Adem - Love and Other Planets

Ever since I read the book Moondust, I have become obsessed with biographies of astronauts. At the moment, I am reading the story of Mike Collins, the third astronaut who flew in Apollo 11. His accounts of the Gemini missions are wonderful, the testing ground for the moon landings. In a tin can, no bigger than the front seats of a medium sized Volkswagen, Collins and his co-pilot were in orbit for three days. Half way through the flight, Collins had to conduct a photographic experiment, opening the hatch to stand up out of the spacecraft, a bit like poking his head out of the sunroof. He therefore went from a tiny, enclosed space with the smallest of windows, to view the whole earth below and the universe beyond, stretching out into infinity.

The new album by Adem is just the sort of album that I would like to listen to in space. Apart from anything else, it contains enough organic, natural noises to ward off any feelings of homesickness. We hear the rumble of trains, the deep growl of a cello, handclaps, slaps, and at one point a sound that makes you feel like you are in a field of goats on a mountainside, their bells jangling around you. This is also an album full of orbital imagery that talks of life and love on other planets, the sprawl of the cosmos and how this relates to the individual. The only problem is how insular everything sounds. The moments where the hatch opens and the world floods in are too few and far between. The feeling of being inside the spacecraft is intense, and at times smoothers this album.

The whole album has an ache, a feeling of longing and yearning throughout. There is a sadness to it, which can be really felt on opening track "Warning Call". It brings to mind a solitary figure, hunched over a guitar, spinning through space in his capsule. It is intimate and personal and stricken with a sadness. "Something's Going to Come" is more optimistic though, sounding like a more acoustic Belle and Sebastian. "Launch Yourself" is excellent, full of tiny handclaps and gentle invention. Space imagery invades the lyrics at all sides, as people launch themselves into orbit whilst Adem feels strangely left behind.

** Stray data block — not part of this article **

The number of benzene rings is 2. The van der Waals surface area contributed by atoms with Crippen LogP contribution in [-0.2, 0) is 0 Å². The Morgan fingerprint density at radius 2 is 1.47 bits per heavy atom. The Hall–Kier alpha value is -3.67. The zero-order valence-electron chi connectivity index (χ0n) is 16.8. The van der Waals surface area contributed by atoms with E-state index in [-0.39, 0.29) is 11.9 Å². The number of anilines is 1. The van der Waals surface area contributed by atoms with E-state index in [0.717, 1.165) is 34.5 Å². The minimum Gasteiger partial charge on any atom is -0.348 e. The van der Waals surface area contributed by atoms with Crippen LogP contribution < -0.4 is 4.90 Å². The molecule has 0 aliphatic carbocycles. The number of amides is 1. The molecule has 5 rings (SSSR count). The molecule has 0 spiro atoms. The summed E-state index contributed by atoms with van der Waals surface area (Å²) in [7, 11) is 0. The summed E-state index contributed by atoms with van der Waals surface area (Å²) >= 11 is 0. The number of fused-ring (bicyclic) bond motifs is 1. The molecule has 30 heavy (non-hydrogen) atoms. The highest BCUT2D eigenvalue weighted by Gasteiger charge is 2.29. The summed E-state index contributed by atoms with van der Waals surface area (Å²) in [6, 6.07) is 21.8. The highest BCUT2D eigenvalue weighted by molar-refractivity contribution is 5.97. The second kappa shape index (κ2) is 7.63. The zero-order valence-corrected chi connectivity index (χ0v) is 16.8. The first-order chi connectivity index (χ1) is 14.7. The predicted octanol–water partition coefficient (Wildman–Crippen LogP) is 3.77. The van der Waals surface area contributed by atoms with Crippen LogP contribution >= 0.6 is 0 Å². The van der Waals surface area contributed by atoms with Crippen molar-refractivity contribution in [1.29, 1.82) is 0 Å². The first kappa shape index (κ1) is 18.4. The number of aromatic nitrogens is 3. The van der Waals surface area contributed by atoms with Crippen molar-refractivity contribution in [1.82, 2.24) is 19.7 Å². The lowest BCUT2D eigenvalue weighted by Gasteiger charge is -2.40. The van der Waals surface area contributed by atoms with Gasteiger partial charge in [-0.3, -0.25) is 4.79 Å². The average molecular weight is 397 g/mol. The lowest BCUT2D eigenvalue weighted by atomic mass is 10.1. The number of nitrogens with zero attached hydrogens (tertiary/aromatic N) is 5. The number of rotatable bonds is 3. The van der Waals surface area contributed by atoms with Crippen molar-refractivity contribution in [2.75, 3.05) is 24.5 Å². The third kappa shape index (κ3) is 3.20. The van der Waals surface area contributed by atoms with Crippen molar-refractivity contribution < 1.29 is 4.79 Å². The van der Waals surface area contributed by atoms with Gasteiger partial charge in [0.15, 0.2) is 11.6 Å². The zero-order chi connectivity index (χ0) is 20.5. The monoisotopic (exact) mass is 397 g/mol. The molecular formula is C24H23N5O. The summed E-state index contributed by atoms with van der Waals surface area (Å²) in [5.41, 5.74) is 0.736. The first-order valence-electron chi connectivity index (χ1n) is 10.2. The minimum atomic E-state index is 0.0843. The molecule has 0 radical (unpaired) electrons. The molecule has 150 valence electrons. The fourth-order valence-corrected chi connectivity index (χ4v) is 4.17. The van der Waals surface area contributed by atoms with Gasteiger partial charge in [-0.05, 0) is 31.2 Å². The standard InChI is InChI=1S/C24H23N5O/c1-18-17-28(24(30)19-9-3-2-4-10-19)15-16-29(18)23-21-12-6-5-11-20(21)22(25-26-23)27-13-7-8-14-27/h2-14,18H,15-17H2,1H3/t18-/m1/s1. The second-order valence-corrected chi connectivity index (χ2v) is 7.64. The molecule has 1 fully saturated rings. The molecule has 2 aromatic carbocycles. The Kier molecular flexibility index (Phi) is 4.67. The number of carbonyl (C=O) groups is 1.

The theme of space is also strong on title track "Love and Other Planets", a simple song played on an old sounding organ. "On a clear night, if you look close enough, you can just make out love on other planets...we are not alone". The song writing is very strong throughout, but swamped in a general feeling of depression and sadness.

"Sea of Tranquillity" is a lovely piece, close to Nick Drake, which leads nicely into "You and Moon", a much perkier little number. Strangest track has to be "Last Transmissions from the Lost Mission", the one which sounds as if it was recorded on a hillside full of goats with little bells round their necks. It is strange and compelling and very intimate indeed, hushed vocals, a gentle piano, amid this curious jangle.

"These Lights are Meaningful" is something very special, the track that comes closest to what you might term a conventional pop song. The words are excellent, as are the backing vocals on the chorus. The album ends on a sad note, "Human Beings Gather 'Round" a plodding instrumental that evokes memories of the opening song.

This is an album of much maturity, with a sense of gloom that threatens to suffocate it at times. Full of atmosphere, with very little light, "Love and Other Planets" is a compelling album. I just wish Adem would open the hatch more often and let the sun stream in.



out of 10
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